Come for a rare opportunity to hear personally from 'The Otterman' - who is happiest when up to his eyeballs in mud. He is next most happiest telling stories about his adventures!
A happy Otterman - From Ordinary Singaporeans lead the green charge Shobana Kesava, Straits Times 16 Aug 08;
Learn more about Singapore's biodiversity from this hardcore intrepid explorer, educator, author, blogger and much much more!
"In Celebration of Singapore’s Biodiversity: News, Views and Surprises!"
Amidst the urbanised city state of Singapore and her surrounding islands remain precious patches of tropical ecosystems which are still revealing new species to science. Lovely surprises still await the casual visitor including the ever popular otters, dugongs, sea stars, octopus, dolphins, sea snakes, turtles and crocodiles.
Surprisingly though, the ecology of even some of our well-known denizens remain elusive. In recent years, we have learnt more about the ecology of a variety of creatures including civets, freshwater crabs, mudskippers, mousedeer, pangolins and wild boar. This talk will share highlights of Singapore's biodiversity through stories about people, encounters, events and issues.
Despite these exciting developments, our ecosystem fragments face many challenges to their survival. Have we addressed or neglected these issues? Has public interest increased since the 1980's? What can be done about it now?
The natural history community has grown and is actively engaged in discovery, research, management, public education and feedback through a growing number of channels and engagement with government. Find out about the opportunities to tap into and contribute to this active natural history community in Singapore.
Lecturer, Department of Biological Sciences, National University of Singapore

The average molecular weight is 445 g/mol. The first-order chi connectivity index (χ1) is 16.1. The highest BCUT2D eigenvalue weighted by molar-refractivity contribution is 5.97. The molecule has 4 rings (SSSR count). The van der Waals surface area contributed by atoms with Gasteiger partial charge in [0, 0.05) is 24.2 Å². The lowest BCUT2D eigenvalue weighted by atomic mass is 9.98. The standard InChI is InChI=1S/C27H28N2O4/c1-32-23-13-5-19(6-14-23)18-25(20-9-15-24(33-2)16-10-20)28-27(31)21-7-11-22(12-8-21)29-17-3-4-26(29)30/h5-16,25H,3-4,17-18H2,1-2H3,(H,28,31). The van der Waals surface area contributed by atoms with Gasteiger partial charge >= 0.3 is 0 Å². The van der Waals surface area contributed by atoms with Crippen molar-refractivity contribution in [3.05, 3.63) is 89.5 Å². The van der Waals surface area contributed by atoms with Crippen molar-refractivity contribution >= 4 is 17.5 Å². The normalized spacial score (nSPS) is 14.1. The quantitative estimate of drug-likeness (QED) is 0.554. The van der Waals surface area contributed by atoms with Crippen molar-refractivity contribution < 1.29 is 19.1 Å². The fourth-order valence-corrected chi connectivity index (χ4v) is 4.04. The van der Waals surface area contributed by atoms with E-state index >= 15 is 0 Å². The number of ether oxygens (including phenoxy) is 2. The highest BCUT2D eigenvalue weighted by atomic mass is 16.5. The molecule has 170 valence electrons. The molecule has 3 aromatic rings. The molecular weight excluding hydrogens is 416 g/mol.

Coordinator Raffles Museum Toddycats
Coordinator International Coastal Cleanup Singapore
About the speaker - N. Sivasothi, a.k.a. 'Otterman' is most comfortable when immersed in the mangroves which formed the backdrop to most of his research, education and conservation activities at the National University of Singapore since the late 80's. Currently focused on undergraduate teaching and research, his students have explored studies with freshwater and mangrove crabs, horseshoe crabs, mudskippers, civets, mousedeer, wild boar, otters and even stray cats!
During his years with the Raffles Museum of Biodiversity Research, he and a team of “The Body-Snatchers” would race to recover skeletons from fresh or rotting carcasses of dugongs, pangolins, dolphins and long-tailed macaques off the streets and beaches of Singapore. Many of these stories were shared with the public through exhibitions and talks. In 2001, he led efforts to explore, share and appeal the fate of the newly-revealed jewel of an inter-tidal shore called Chek Jawa. Threatened with reclamation then, the "last chance to see" public education walks led surprisingly to the largest nature outing by the public in Singapore's history!
In 1999, he spent many nights at the Science Centre Singapore editing the "Guide to the Mangroves of Singapore". For over a decade now, he has been both the coordinator of the Raffles Museum Toddycats! and the national coordinator of the International Coastal Cleanup Singapore. Since 1998, he initiated Habitatnews and numerous other blogs and mailing lists. The Otterman is also a bicycling, macintosh, web2.0 and history enthusiast and a great story-teller!
This talk is part of the Shell Singapore Youth Science Festival 2010 in conjunction with the International Day of Biodiversity and the International Year of Biodiversity 2010 and is presented by the Science Centre Singapore.
All are welcome. The talk is free but pre-registration is required. Those registered for the talk can get free entry to the Science Centre. And receive SSYSF2010 premiums, as well as access to the newly opened Copyright Nature and Wildlife of Gondwana Exhibitions. Register online.
Venue: Maxwell Auditorium, Science Centre Singapore map
Website and contact: http://www.science.edu.sg/ssc/index.jsp